Michael: [08:18] You probably have a lot of tables in there.

Aaron: [08:19] Tables and do you remember when you had a frames that would like, your menu would be on one frame and then the content would be on the other? So that’s kind of how I started. It was like Netscape 2.0; like super old school, you had to have a little graphic on there that says, “Best viewed in Netscape” so yeah.

Michael: [08:41] Obviously, yeah. Otherwise, how could people know? It was a good time because it was simple enough to get on, kind of get involved with it. You didn’t have to go get an engineering degree to understand how to write a website even with kind of quote unquote advanced stuff like frames and stuff like that, which is one of the things I’ve always really valued about the web.

[09:02] It’s a little bit different today; it’s a little harder to actually even do basic stuff just because it’s very easy to get sidelined by all the tools that are available and stuff like that. Back then, it was a little bit more simple and pure.

Aaron: [09:16] Yeah, I totally agree. I remember using edits.com, like the command line editor in Windows or not even in Window, sorry. I was using it in DOS so it was pretty old school. I’m sure Notepad existed at that point but never really used it. But anyway sorry, go ahead Micah.

Micah: [09:42] Yeah, well I was just curious. So talking about Kubrick and all of that, I was curious. How did you get into creating the default WordPress theme? Did Kubrick exists before the need for a default theme or which came first?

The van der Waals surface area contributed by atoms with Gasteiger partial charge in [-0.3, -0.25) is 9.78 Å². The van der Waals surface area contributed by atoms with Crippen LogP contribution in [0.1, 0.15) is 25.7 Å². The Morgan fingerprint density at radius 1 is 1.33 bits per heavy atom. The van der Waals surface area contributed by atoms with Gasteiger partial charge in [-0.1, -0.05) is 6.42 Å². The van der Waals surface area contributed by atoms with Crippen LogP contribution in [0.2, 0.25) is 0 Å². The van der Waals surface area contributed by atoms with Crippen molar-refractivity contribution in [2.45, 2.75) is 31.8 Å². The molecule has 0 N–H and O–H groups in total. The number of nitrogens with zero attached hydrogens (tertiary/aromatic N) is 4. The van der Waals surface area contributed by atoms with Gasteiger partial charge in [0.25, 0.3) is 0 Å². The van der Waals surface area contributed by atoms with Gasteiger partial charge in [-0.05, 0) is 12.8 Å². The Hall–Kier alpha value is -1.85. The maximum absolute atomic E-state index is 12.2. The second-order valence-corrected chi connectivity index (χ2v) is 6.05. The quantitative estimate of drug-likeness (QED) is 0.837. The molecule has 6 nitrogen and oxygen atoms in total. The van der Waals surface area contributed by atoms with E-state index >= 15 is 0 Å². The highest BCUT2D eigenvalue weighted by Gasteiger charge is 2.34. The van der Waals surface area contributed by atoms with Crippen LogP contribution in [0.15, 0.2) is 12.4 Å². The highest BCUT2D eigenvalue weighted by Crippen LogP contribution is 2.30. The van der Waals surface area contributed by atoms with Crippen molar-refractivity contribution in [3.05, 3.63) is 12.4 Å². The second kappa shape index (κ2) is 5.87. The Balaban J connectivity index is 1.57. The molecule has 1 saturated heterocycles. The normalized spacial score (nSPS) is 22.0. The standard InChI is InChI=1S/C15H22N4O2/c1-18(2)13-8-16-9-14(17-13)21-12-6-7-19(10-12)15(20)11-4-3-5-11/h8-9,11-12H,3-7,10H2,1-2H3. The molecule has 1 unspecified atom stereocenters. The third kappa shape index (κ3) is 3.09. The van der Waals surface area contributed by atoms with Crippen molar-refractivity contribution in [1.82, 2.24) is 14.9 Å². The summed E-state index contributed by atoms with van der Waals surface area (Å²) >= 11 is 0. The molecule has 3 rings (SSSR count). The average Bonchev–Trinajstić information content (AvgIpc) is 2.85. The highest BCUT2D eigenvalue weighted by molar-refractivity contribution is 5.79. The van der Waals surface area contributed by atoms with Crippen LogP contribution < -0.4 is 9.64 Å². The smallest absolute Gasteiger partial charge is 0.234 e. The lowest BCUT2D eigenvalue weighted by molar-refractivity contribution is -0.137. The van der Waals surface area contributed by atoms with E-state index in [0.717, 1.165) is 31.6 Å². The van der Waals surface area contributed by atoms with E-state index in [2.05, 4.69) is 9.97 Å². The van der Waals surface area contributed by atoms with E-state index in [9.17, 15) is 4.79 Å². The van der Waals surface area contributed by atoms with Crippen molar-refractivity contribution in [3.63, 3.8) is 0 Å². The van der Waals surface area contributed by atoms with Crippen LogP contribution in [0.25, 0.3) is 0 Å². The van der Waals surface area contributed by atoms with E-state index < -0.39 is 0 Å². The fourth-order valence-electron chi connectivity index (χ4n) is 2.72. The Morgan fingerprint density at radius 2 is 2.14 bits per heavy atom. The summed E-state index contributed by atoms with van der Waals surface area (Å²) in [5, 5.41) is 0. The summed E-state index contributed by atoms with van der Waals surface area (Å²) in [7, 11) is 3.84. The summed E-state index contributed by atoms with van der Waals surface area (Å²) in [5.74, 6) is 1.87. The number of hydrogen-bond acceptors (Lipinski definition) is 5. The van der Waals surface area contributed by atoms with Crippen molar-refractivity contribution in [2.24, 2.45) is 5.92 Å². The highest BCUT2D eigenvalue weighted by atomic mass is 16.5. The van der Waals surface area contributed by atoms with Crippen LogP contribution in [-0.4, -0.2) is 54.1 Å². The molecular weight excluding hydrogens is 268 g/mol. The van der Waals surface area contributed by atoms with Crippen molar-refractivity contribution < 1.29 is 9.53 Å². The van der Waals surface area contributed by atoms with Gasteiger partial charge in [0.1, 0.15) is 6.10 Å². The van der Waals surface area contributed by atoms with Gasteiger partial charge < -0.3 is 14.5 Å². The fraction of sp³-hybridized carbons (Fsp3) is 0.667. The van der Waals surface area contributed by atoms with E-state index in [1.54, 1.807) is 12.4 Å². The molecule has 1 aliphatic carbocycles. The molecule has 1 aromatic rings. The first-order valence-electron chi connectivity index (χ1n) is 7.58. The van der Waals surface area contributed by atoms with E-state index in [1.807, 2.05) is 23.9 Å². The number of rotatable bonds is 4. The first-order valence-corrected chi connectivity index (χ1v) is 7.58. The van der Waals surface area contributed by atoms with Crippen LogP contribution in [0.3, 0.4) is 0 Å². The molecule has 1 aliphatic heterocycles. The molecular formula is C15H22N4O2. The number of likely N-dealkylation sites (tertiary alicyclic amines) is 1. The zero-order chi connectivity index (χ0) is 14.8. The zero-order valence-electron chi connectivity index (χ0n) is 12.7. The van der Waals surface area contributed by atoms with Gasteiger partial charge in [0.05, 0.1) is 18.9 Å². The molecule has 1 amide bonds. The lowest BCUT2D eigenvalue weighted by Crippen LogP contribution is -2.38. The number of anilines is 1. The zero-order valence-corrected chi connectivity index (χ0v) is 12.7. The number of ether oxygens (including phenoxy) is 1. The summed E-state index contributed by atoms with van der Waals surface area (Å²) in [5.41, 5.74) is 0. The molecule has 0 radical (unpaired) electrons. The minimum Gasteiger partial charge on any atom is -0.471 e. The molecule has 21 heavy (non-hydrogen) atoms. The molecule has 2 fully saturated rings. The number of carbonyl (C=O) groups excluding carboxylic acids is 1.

Michael: [09:58] Yeah, it did.

Aaron: [10:00] (00:10:00 inaudible).

Michael: [10:01] So how did I get into it. That’s a good question. I think, where to begin? So prior to this period, I was living in Scotland at the time. I was studying up there and I had, prior to that, worked at a small web agency or kind of a multimedia agency I guess in Aalborg in Denmark. I had done some websites and stuff including one for the band Aqua, if you’re familiar and how does that—I always have kind of been playing around with the web in various forms and when blogging kind of became a thing and essentially, you had personal websites, there was kind of this just kind of a need to be able to do something that looked nice as well.

[10:55] And with all due respect to the existing template at the time, it just has some things in it that I didn’t really enjoy that it had really long line lengths, I didn’t love the colors on it and stuff like that. So I wanted something that was a little simpler and I haven’t had the skill set to go and do that. So I was playing around with that and that was kind of a simplification, I guess. I go over a bunch of different smaller templates before I kind of wrote Kubrick and kind of put that out in the world.

[11:26] So I’d kind of done a couple of versions of it and then finally made Kubrick, which was trying to summarize all the things I’d learned and I was also at the time kind of picking up kind of best practices for information design and stuff like that, trying to make it a little bit more human, trying to give it a little bit more a sense of approachability and yeah, that was kind of my way of fussing about both with the web technologies of the time as well as building up my skill set to become a designer, I guess.